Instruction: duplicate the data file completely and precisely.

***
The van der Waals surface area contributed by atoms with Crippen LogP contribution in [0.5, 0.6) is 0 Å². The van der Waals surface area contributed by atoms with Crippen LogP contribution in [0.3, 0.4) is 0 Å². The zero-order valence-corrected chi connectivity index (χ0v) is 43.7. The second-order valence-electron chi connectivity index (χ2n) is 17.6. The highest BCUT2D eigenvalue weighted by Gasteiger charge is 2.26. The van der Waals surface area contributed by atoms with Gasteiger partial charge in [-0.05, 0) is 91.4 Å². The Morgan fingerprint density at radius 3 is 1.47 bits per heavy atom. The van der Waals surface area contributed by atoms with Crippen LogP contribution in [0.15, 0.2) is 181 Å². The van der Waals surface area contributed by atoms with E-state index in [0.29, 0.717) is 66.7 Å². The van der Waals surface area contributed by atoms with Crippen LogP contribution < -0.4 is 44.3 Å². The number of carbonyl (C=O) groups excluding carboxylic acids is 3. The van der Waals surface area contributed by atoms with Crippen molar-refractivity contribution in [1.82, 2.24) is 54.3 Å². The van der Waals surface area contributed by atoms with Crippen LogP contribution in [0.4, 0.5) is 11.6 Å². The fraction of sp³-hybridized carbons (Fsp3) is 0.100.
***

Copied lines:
The van der Waals surface area contributed by atoms with Crippen LogP contribution in [0.5, 0.6) is 0 Å². The van der Waals surface area contributed by atoms with Crippen LogP contribution in [0.3, 0.4) is 0 Å². The zero-order valence-corrected chi connectivity index (χ0v) is 43.7. The second-order valence-electron chi connectivity index (χ2n) is 17.6. The highest BCUT2D eigenvalue weighted by Gasteiger charge is 2.26. The van der Waals surface area contributed by atoms with Gasteiger partial charge in [-0.05, 0) is 91.4 Å². The Morgan fingerprint density at radius 3 is 1.47 bits per heavy atom. The van der Waals surface area contributed by atoms with Crippen LogP contribution in [0.15, 0.2) is 181 Å². The van der Waals surface area contributed by atoms with E-state index in [0.29, 0.717) is 66.7 Å². The van der Waals surface area contributed by atoms with Crippen LogP contribution < -0.4 is 44.3 Å². The number of carbonyl (C=O) groups excluding carboxylic acids is 3. The van der Waals surface area contributed by atoms with Crippen molar-refractivity contribution in [1.82, 2.24) is 54.3 Å². The van der Waals surface area contributed by atoms with Crippen LogP contribution in [0.4, 0.5) is 11.6 Å². The fraction of sp³-hybridized carbons (Fsp3) is 0.100.